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Dan Madsen (born 16 February 1962; age 62) is the founder, publisher, and past president of the Official Star Trek Fan Club. In 1979 at the age of 18, he attended a showing of Star Trek: The Motion Picture and fell in love with the movie, leading him to begin publishing a fanzine. In 1982, Paramount Pictures and Gene Roddenberry contacted him and asked him to license his newsletter. After doing this, it became the Star Trek: The Official Fan Club Magazine (later Star Trek: Communicator). Around 1986, he formed the company FANtastic Media and began running the Star Trek fan club in tandem with the magazine – again, as officially licensed by Paramount Pictures.

He received special thanks in the credits of Journey's End: The Saga of Star Trek: The Next Generation and appeared in the Star Trek 25th Anniversary Special for an interview.

After selling FANtastic Media to Decipher in 2001, he remained on staff until Decipher's abandonment of the license in 2005. He currently oversees marketing for Her Universe (, the first line of apparel for female sci-fi fans including a fashion line for Star Trek.

Other fan work[]

While predominantly known in Star Trek circles for his fan work for that franchise, he was concurrently as equally prolific in very similar functions for the Star Wars franchise, having served as president of the Official Star Wars Fan Club and likewise having been the founder and publisher of the The Lucasfilm Fan Club Magazine official fan magazine, later rechristened as Star Wars Insider and published by Titan Magazines – also the publisher of Star Trek: Communicator's successor, Star Trek Magazine. In this Madsen had bucked the trend by simultaneously serving both franchises at a time when most of his fellow fans of either persuasion were deeply embroiled in an intense rivalry with each other, and which was particularly fierce in the early decades when Madsen served both. As with that of Star Trek, Madsen's fan club was officially licensed by Lucasfilm, but unlike Star Trek however, he was rewarded for his efforts on behalf of the Star Wars franchise, when he made a cameo appearance in The Phantom Menace, the first Star Wars prequel.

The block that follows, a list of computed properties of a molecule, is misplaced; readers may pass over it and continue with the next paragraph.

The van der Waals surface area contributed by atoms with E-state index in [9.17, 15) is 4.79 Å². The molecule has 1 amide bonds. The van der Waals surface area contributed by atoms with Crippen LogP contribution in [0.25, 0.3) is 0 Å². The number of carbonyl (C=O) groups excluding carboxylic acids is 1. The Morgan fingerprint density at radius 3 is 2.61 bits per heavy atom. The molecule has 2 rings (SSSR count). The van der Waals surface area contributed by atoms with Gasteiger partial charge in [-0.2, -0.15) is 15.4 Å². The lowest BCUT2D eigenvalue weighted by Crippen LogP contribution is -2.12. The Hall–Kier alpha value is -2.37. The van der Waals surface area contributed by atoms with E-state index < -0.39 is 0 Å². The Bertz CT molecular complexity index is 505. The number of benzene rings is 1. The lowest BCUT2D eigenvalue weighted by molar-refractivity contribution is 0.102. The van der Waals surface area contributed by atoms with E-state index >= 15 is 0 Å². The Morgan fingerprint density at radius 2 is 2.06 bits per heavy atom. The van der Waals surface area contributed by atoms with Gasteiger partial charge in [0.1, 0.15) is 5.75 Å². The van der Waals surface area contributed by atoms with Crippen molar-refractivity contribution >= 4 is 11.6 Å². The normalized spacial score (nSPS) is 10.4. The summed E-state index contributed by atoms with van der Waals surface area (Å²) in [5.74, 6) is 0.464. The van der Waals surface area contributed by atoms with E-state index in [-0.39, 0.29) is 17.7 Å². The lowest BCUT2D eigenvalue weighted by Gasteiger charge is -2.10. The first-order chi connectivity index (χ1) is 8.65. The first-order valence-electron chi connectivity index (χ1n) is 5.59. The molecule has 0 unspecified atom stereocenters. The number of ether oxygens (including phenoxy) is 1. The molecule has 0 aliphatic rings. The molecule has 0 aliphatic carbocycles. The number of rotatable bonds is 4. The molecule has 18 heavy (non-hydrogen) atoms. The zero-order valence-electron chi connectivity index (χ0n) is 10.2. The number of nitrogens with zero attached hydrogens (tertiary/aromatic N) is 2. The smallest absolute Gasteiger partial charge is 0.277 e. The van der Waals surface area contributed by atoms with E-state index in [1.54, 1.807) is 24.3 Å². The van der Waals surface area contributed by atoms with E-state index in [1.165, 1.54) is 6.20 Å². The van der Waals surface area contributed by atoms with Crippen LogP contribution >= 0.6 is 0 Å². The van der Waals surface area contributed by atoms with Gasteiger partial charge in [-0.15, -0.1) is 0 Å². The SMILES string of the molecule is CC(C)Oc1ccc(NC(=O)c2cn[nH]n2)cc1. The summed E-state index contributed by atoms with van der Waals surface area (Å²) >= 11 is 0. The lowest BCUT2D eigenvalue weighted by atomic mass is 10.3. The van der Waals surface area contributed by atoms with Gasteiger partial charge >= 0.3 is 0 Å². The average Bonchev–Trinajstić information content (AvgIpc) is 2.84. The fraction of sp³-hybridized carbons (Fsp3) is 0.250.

Nonetheless, he did get a speaking part in the 1998 Star Trek referencing film Free Enterprise from Mark A. Altman and Robert Meyer Burnett, which starred William Shatner as a fictionalized and exaggerated version of himself.

Star Trek articles[]

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